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Effektiv renovering med solceller
RISE Research Institutes of Sweden, Built Environment, Energy and Resources.ORCID iD: 0000-0002-5605-3756
Solisten, Sweden.
2021 (Swedish)Report (Other academic)
Abstract [en]

Installation of solar PV is a measure that can contribute to great climate benefits when renovating buildings. This report, which is the final report of the project "Optimized renovation for efficient PV roofs" (short called EST), describes how property owners can contribute to increased climate benefits by considering the possibilities with PV installations when planning to renovate a building. The focus of the work has been PV installation in connection with roof renovation, but facades, which are increasingly mentioned in PV discussions, are also treated and we also touch on solar shading and balcony fronts that are potentially interesting for solar PV integration. Climate benefit means a minimization of the greenhouse gas emissions that occur through the energy use in the building and in the production of the building's constituent building materials, and that the excess solar exported from the plant can replace fossil-based power production, see sections 2.1 and 2.2. Section 2.3 “Well-planned solar PV renovation” gives an overall picture of the challenges facing those who want to achieve the greatest possible climate benefit, challenges that are discussed in the following sections. In the project, we have investigated different ways of maximizing the size of a photovoltaic system based on what the roof of a building can accommodate, which means that the size is optimized with regard to the climate benefits. In general, this gives a different result than an economic optimization where the latter results in significantly smaller systems. The reason is that the sale of larger electricity production surpluses in this segment is currently not as profitable as replacing the electricity you buy, with self-produced electricity. Most research reports and guidelines on the topic of optimal plant size also stop at economic optimization, often without even mentioning the possibility of going further to increase climate benefits. In this project, we have basically done the opposite, without turning a blind eye to economic realities. In section 3, we deal with architecture, planning and permit issues and argue that the strategy we advocate also leads to better architectural solutions than state of the art. The focus has been on presenting several concept solutions that aim to maximize the utilization of the available roof space, see sections 4 and 5 and Appendix 2. Our motives for this are partly a feeling of high importance when it comes to accelerating the introduction of renewable energy production in the built environment. Another is a hope and a belief that politics and the market both contribute and will continue to contribute to a development that makes maximized climate benefit a much better deal for the plant owner than it is today. Section 6 briefly discusses a few different measures to increase the own use of the solar electricity one can produce, which enables building a larger facility while maintaining good finances. One of these measures — collective measurement of the apartments' household electricity - is dealt with in more detail in Appendix 3, which is a guide aimed at property owners. The project's initial hypothesis was that simultaneous renovation of roofs and installation of solar PV was an optimal approach. The results from more in-depth investigations of, for example, contract forms and tender documents in section 8 and from the seven case studies presented in section 9, have led to a more nuanced picture: • It may sometimes be better to install solar cells after the roof or facade renovation has been completed, but even if it is expected to take place later, there is every reason to take this future work into account when planning a renovation. Conversely, there are good reasons to think through your renovation needs if you are considering investing in a solar PV system. • In addition to renovating the climate shell of a building, renovation of the ventilation and electrical systems can also have a major impact on the technical and economic potential of a future PV system. • City planning and the building permit requirements for building-integrated solar cell solutions can sometimes be a major challenge when you want to maximize the solar PV surface on a roof in connection with renovation or extension, which is dealt with in section 3. In section 10, we finally discuss the experiences and results that the project has led to. We also describe four projects that in different ways pave the way for the continued introduction of solar PV in buildings and describe how the work in the EST project can be taken further in future projects.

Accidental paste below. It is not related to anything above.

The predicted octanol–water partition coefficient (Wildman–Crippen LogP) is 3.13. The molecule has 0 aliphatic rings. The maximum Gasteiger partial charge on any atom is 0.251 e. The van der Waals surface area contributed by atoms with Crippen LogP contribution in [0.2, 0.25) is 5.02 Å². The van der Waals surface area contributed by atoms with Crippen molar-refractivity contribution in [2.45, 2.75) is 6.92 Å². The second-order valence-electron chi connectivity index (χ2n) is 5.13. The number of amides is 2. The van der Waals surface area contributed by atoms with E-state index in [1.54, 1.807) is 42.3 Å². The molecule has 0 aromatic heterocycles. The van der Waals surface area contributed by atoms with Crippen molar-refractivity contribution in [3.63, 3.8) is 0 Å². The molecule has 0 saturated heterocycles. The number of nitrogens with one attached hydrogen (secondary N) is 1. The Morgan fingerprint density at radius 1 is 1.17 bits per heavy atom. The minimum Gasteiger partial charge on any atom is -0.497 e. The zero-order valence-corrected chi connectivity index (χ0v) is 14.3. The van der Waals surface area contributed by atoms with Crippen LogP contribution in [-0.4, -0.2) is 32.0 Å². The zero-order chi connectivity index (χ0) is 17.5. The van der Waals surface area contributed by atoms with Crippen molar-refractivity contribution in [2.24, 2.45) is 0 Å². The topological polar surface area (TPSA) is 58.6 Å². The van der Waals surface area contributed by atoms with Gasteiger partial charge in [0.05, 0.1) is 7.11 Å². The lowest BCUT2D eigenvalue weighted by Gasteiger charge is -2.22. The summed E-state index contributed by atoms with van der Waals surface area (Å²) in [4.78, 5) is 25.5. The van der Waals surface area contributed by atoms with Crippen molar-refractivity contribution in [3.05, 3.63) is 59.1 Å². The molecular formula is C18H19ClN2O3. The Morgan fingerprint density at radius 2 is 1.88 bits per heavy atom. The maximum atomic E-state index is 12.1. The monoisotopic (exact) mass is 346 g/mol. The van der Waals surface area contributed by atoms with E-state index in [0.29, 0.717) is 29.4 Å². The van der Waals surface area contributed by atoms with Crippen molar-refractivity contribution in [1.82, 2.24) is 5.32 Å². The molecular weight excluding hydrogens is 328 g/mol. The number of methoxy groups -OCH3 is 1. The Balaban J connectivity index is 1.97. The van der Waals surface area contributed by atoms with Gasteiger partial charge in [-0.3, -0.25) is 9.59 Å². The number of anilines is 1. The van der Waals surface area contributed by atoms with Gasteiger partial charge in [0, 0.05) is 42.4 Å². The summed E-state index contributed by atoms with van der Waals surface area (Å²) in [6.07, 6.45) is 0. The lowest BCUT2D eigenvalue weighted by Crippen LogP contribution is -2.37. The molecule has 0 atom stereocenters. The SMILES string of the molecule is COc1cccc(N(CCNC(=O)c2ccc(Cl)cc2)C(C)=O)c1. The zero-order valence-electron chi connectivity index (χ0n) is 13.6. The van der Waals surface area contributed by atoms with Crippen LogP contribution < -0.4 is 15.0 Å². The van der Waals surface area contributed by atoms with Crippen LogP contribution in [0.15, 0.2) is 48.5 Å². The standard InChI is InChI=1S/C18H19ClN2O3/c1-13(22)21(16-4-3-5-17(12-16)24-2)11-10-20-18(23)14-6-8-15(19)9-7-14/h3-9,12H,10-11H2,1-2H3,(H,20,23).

Place, publisher, year, edition, pages
2021. , p. 121
Series
RISE Rapport ; 2021:100
Keywords [en]
Solar PV, BIPV, building integration, construction process, renovation, installations, prefab
National Category
Building Technologies
Identifiers
URN: urn:nbn:se:ri:diva-58805ISBN: 978-91-89385-91-7 (electronic)OAI: oai:DiVA.org:ri-58805DiVA, id: diva2:1644398
Available from: 2022-03-14 Created: 2022-03-14 Last updated: 2023-06-05Bibliographically approved

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CiteExportLink to record
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